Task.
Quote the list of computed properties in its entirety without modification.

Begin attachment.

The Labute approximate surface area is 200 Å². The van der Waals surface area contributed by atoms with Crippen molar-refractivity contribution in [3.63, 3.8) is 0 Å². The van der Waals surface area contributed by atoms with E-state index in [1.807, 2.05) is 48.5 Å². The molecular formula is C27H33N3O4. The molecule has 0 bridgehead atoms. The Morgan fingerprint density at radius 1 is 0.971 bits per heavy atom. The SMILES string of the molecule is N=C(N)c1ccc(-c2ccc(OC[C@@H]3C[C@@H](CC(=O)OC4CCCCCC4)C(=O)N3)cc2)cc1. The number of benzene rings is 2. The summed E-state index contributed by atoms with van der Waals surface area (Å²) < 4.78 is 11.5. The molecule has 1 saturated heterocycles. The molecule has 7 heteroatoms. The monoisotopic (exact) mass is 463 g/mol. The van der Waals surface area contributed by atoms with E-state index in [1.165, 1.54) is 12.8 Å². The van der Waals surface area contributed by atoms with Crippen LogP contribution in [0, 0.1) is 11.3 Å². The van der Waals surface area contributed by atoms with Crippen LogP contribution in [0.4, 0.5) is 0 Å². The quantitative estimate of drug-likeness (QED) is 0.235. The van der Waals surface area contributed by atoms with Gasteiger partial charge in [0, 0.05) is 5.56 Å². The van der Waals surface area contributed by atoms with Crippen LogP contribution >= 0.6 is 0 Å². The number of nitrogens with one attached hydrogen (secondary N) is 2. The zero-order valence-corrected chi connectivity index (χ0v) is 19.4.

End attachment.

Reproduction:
The Labute approximate surface area is 200 Å². The van der Waals surface area contributed by atoms with Crippen molar-refractivity contribution in [3.63, 3.8) is 0 Å². The van der Waals surface area contributed by atoms with E-state index in [1.807, 2.05) is 48.5 Å². The molecular formula is C27H33N3O4. The molecule has 0 bridgehead atoms. The Morgan fingerprint density at radius 1 is 0.971 bits per heavy atom. The SMILES string of the molecule is N=C(N)c1ccc(-c2ccc(OC[C@@H]3C[C@@H](CC(=O)OC4CCCCCC4)C(=O)N3)cc2)cc1. The number of benzene rings is 2. The summed E-state index contributed by atoms with van der Waals surface area (Å²) < 4.78 is 11.5. The molecule has 1 saturated heterocycles. The molecule has 7 heteroatoms. The monoisotopic (exact) mass is 463 g/mol. The van der Waals surface area contributed by atoms with E-state index in [1.165, 1.54) is 12.8 Å². The van der Waals surface area contributed by atoms with Crippen LogP contribution in [0, 0.1) is 11.3 Å². The van der Waals surface area contributed by atoms with Crippen LogP contribution in [0.4, 0.5) is 0 Å². The quantitative estimate of drug-likeness (QED) is 0.235. The van der Waals surface area contributed by atoms with Gasteiger partial charge in [0, 0.05) is 5.56 Å². The van der Waals surface area contributed by atoms with Crippen LogP contribution >= 0.6 is 0 Å². The number of nitrogens with one attached hydrogen (secondary N) is 2. The zero-order valence-corrected chi connectivity index (χ0v) is 19.4.